It looks like PGO builds regressed a lot last week or so. Bisecting now...
Regression range for the SS PGO regression:

http://hg.mozilla.org/mozilla-central/pushloghtml?fromchange=f78e532e8a10&tochange=bdac18bd6c74

Will see if I can narrow it down with inbound builds...
Here's the inbound regression range for the SS slowdown. Who landed those patches? :(

http://hg.mozilla.org/integration/mozilla-inbound/pushloghtml?fromchange=3087b33b8037&tochange=e589c195f61d

One of my patches made Windows PGO angry. Bug 1029422 likely has the same cause.

Yesterday I was backed out for mysterious PGO orange, today we have this performance regression. Seriously, it's hard to get any work done this way :(
I compared the SS numbers @ the last good inbound revision (3087b33b8037), PGO vs non-PGO:

PGO:        148.3, 150.1, 149.7, 152.4
non-PGO:    152.6, 151.8, 150.4, 152.3

I also downloaded an Aurora PGO build:

Aurora PGO: 149.1, 146.4, 150.5

Kraken:

PGO:     1039.0, 1042.8
non-PGO: 1045.0, 1033.9

I'll also look at Octane, but it tends to be more noisy so we'd likely need more runs.

asm.js compilation time on www.unrealengine.com/html5 (these numbers are lower than the ones in comment 0, it's a different/faster machine):

PGO:     7195, 7202
non-PGO: 5850, 5820 

So even if we fix the (Sunspider) PGO regression introduced last week:

(1) It won't fix the asm.js issue I filed this bug for.
(2) The difference between PGO and non-PGO on the JS benchmarks is super small. I'm pretty sure PGO was measurably faster than non-PGO not that long ago, but something must have changed that...

It'd be great if somebody could double-check these numbers! Unless somebody objects, tomorrow I'll post a patch to disable PGO in js/src.
Started a PGO build with PGO disabled in js/src:

https://tbpl.mozilla.org/?tree=Try&rev=a13f6beefd57

More benchmarking tomorrow.
Pretty unbelievable: when we disable PGO in js/src, we get the same bc1 perma-orange I was backed out for two days ago (bug 1028872, bug 1028866)...

The build is a lot faster though: from 233 minutes for another PGO Try push to 188 minutes.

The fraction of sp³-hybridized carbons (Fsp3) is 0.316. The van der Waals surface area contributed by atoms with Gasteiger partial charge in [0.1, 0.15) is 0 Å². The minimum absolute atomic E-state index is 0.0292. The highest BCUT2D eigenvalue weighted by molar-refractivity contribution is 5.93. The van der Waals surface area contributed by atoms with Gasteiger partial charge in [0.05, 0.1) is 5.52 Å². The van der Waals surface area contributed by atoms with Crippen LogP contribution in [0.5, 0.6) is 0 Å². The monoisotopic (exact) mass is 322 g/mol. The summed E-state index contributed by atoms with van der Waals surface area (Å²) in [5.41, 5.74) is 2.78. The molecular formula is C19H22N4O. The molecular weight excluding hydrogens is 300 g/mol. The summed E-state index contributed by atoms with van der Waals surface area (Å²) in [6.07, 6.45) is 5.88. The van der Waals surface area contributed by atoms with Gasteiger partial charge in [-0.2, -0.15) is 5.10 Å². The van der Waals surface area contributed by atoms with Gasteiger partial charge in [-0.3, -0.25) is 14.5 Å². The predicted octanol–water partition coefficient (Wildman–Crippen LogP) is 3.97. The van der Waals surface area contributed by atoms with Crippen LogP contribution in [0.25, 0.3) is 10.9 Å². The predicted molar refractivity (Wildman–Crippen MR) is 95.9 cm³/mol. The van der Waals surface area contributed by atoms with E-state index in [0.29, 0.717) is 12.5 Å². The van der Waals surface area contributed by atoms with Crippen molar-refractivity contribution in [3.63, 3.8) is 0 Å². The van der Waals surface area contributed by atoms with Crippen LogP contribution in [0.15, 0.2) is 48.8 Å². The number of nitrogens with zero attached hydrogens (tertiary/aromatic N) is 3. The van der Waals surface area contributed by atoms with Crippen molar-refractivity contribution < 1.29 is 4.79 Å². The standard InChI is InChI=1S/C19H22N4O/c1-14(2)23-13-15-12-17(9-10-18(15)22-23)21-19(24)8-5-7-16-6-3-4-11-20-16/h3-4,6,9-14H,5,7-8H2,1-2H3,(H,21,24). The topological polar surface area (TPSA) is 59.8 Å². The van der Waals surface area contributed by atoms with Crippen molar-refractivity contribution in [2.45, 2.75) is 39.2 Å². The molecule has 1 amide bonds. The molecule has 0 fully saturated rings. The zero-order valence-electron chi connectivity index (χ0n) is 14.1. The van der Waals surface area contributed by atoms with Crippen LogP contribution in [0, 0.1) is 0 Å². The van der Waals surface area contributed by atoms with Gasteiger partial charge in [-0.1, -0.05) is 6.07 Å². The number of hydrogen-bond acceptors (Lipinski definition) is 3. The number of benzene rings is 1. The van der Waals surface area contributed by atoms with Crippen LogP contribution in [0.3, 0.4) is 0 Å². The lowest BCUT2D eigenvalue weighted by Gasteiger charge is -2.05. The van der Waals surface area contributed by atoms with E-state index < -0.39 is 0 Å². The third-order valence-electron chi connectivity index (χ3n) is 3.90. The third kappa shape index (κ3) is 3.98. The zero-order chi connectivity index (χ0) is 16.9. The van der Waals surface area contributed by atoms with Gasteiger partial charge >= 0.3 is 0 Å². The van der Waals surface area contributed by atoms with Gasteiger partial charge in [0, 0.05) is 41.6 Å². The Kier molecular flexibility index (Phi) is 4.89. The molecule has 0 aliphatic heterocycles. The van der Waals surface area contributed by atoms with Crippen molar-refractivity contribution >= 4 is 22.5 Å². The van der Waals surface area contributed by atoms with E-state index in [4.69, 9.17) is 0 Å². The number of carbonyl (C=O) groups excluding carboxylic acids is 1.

The Numbers (I changed the Windows 8 power settings from "Balanced" to "Best performance", this improves everything a bit compared to the numbers in comment 8).

Sunspider 1.0.2 (ms):

Aurora PGO       : 143.2, 143.4, 144.7, 141.7
PGO last week    : 147.9, 144.0, 147.5, 146.0
PGO this week    : 181.7, 182.6, 182.4, 182.9
PGO, not js/src  : 150.9, 147.7, 151.7, 149.9

Kraken 1.1 (ms):

Aurora PGO:      : 1036.0, 1046.4, 1036.8
PGO last week    : 1061.5, 1043.2, 1042.0
PGO this week    : 1176.5, 1189.2, 1195.4
PGO, not js/src  : 1051.0, 1042.3, 1033.0

Octane 2.0 (points):

Aurora PGO:      : 24050, 27686, 27438
PGO last week    : 28064, 27574, 27971
PGO this week    : 23801, 23384, 24160
PGO, not js/src  : 26908, 27245, 26661

unrealengine.com/html5 compilation time (ms):

Aurora PGO:      : 6831, 6873
PGO last week    : 7145, 7116
PGO this week    : 8729, 8773
PGO, not js/src  : 5948, 5971

Note:

* The difference between Aurora and Nightly on SS could be from --enable-profiling on Nightly builds.
* If we do nothing, Nightly will have a terrible regression on SS and other benchmarks.
* "PGO last week" is inbound rev 3087b33b8037, see comment 7 and 8.

Pros/cons for turning off PGO in js/src:

+ asm.js compilation time will improve. Other parts of the codebase that are not in the profile will also get faster (bug 977658).
+ The performance regression (on pretty much all benchmarks) from last week will be gone.
+ SS and Kraken won't really be affected. SS may lose a few ms, Kraken may win some.
+ We'll avoid security bugs, crash bugs and correctness bugs introduced by PGO. I've fixed Windows PGO bugs in all of these categories; there are likely others that we're unaware of.
+ PGO builds will be significantly faster. Can't say much based on one build, but I think 188 minutes for the Try build is an improvement of at least 40 minutes.

- Octane may get a bit slower. I'll investigate this more.
- A bc1 perma-orange; the same one we got with bug 1028866 part 5. This will have to be fixed of course.
(In reply to Jan de Mooij [:jandem] from comment #10)
> Octane 2.0 (points):
> 
> Aurora PGO:      : 24050, 27686, 27438
> PGO last week    : 28064, 27574, 27971
> PGO this week    : 23801, 23384, 24160
> PGO, not js/src  : 26908, 27245, 26661

> - Octane may get a bit slower. I'll investigate this more.

I reran the octane scores. For me they look ok. I actually don't expect a regression by disabling pgo. But octane is quite noisy, so hard to make definite predictions about.

1 week old PGO build: 18327, 19162, 19367, 19540, 18743
try non-PGO build: 18475, 18535, 19078, 18782, 19499
Thanks for checking that Hannes!

(In reply to Jan de Mooij [:jandem] from comment #10)
> Pretty unbelievable: when we disable PGO in js/src, we get the same bc1
> perma-orange I was backed out for two days ago (bug 1028872, bug 1028866)...
...
> - A bc1 perma-orange; the same one we got with bug 1028866 part 5. This will
> have to be fixed of course.

This is bug 1028872 and a regression from bug 867317. Apparently when I landed bug 1028866 it somehow made this fail for the first time, but we're still seeing the same thing on other trees and it's a problem with the test.
Attached patch Patch (obsolete) — Splinter Review
See comment 10.

Flagging :glandium for the build system changes, Luke for the let's-disable-PGO decision.
Assignee: nobody → jdemooij